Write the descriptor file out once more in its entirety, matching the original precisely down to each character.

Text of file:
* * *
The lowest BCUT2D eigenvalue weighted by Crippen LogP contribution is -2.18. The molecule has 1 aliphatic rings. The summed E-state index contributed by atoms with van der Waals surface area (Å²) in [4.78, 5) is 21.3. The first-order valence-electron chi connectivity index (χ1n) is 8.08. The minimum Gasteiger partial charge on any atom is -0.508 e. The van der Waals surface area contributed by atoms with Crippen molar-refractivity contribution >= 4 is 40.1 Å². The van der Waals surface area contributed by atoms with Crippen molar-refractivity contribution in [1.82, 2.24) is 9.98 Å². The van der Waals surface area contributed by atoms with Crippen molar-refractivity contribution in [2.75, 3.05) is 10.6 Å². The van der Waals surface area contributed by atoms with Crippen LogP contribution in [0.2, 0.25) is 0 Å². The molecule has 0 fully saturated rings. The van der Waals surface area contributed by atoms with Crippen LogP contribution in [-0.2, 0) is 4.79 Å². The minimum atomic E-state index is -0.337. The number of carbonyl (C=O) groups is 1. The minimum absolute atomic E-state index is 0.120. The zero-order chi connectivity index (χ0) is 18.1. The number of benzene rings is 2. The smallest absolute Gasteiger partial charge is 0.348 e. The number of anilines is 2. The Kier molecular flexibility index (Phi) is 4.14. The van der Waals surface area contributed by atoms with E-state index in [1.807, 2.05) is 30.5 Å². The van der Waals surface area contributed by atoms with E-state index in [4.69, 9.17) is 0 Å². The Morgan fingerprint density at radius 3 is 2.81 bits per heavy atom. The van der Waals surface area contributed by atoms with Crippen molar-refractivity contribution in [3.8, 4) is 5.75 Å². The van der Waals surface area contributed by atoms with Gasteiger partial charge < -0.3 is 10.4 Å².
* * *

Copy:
The lowest BCUT2D eigenvalue weighted by Crippen LogP contribution is -2.18. The molecule has 1 aliphatic rings. The summed E-state index contributed by atoms with van der Waals surface area (Å²) in [4.78, 5) is 21.3. The first-order valence-electron chi connectivity index (χ1n) is 8.08. The minimum Gasteiger partial charge on any atom is -0.508 e. The van der Waals surface area contributed by atoms with Crippen molar-refractivity contribution >= 4 is 40.1 Å². The van der Waals surface area contributed by atoms with Crippen molar-refractivity contribution in [1.82, 2.24) is 9.98 Å². The van der Waals surface area contributed by atoms with Crippen molar-refractivity contribution in [2.75, 3.05) is 10.6 Å². The van der Waals surface area contributed by atoms with Crippen LogP contribution in [0.2, 0.25) is 0 Å². The molecule has 0 fully saturated rings. The van der Waals surface area contributed by atoms with Crippen LogP contribution in [-0.2, 0) is 4.79 Å². The minimum atomic E-state index is -0.337. The number of carbonyl (C=O) groups is 1. The minimum absolute atomic E-state index is 0.120. The zero-order chi connectivity index (χ0) is 18.1. The number of benzene rings is 2. The smallest absolute Gasteiger partial charge is 0.348 e. The number of anilines is 2. The Kier molecular flexibility index (Phi) is 4.14. The van der Waals surface area contributed by atoms with E-state index in [1.807, 2.05) is 30.5 Å². The van der Waals surface area contributed by atoms with E-state index in [4.69, 9.17) is 0 Å². The Morgan fingerprint density at radius 3 is 2.81 bits per heavy atom. The van der Waals surface area contributed by atoms with Crippen molar-refractivity contribution in [3.8, 4) is 5.75 Å². The van der Waals surface area contributed by atoms with Gasteiger partial charge < -0.3 is 10.4 Å².